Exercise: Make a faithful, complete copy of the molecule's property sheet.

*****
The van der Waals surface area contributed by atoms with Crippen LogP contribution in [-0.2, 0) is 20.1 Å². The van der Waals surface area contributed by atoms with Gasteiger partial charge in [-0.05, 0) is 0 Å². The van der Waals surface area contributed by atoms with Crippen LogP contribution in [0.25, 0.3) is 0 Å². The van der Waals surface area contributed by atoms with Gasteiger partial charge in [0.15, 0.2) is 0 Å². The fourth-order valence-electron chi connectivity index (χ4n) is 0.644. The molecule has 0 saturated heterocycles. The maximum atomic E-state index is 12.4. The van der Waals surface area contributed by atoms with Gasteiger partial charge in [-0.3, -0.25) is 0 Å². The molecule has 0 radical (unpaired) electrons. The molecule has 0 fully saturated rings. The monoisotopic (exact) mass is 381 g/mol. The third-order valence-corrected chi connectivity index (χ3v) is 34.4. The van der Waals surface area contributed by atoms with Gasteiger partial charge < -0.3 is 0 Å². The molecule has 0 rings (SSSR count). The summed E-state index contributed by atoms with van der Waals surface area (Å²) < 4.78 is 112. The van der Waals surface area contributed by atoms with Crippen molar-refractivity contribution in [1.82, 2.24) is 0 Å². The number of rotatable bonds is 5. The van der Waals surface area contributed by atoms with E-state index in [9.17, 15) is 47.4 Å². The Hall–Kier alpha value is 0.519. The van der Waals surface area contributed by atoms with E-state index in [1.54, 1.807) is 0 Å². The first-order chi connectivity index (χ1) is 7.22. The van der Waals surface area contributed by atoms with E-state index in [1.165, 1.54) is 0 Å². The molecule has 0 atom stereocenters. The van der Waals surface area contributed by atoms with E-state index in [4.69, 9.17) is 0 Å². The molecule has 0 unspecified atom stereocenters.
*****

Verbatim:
The van der Waals surface area contributed by atoms with Crippen LogP contribution in [-0.2, 0) is 20.1 Å². The van der Waals surface area contributed by atoms with Gasteiger partial charge in [-0.05, 0) is 0 Å². The van der Waals surface area contributed by atoms with Crippen LogP contribution in [0.25, 0.3) is 0 Å². The van der Waals surface area contributed by atoms with Gasteiger partial charge in [0.15, 0.2) is 0 Å². The fourth-order valence-electron chi connectivity index (χ4n) is 0.644. The molecule has 0 saturated heterocycles. The maximum atomic E-state index is 12.4. The van der Waals surface area contributed by atoms with Gasteiger partial charge in [-0.3, -0.25) is 0 Å². The molecule has 0 radical (unpaired) electrons. The molecule has 0 fully saturated rings. The monoisotopic (exact) mass is 381 g/mol. The third-order valence-corrected chi connectivity index (χ3v) is 34.4. The van der Waals surface area contributed by atoms with Gasteiger partial charge < -0.3 is 0 Å². The molecule has 0 rings (SSSR count). The summed E-state index contributed by atoms with van der Waals surface area (Å²) < 4.78 is 112. The van der Waals surface area contributed by atoms with Crippen molar-refractivity contribution in [1.82, 2.24) is 0 Å². The number of rotatable bonds is 5. The van der Waals surface area contributed by atoms with E-state index in [9.17, 15) is 47.4 Å². The Hall–Kier alpha value is 0.519. The van der Waals surface area contributed by atoms with E-state index in [1.54, 1.807) is 0 Å². The first-order chi connectivity index (χ1) is 7.22. The van der Waals surface area contributed by atoms with E-state index in [1.165, 1.54) is 0 Å². The molecule has 0 atom stereocenters. The van der Waals surface area contributed by atoms with E-state index in [4.69, 9.17) is 0 Å². The molecule has 0 unspecified atom stereocenters.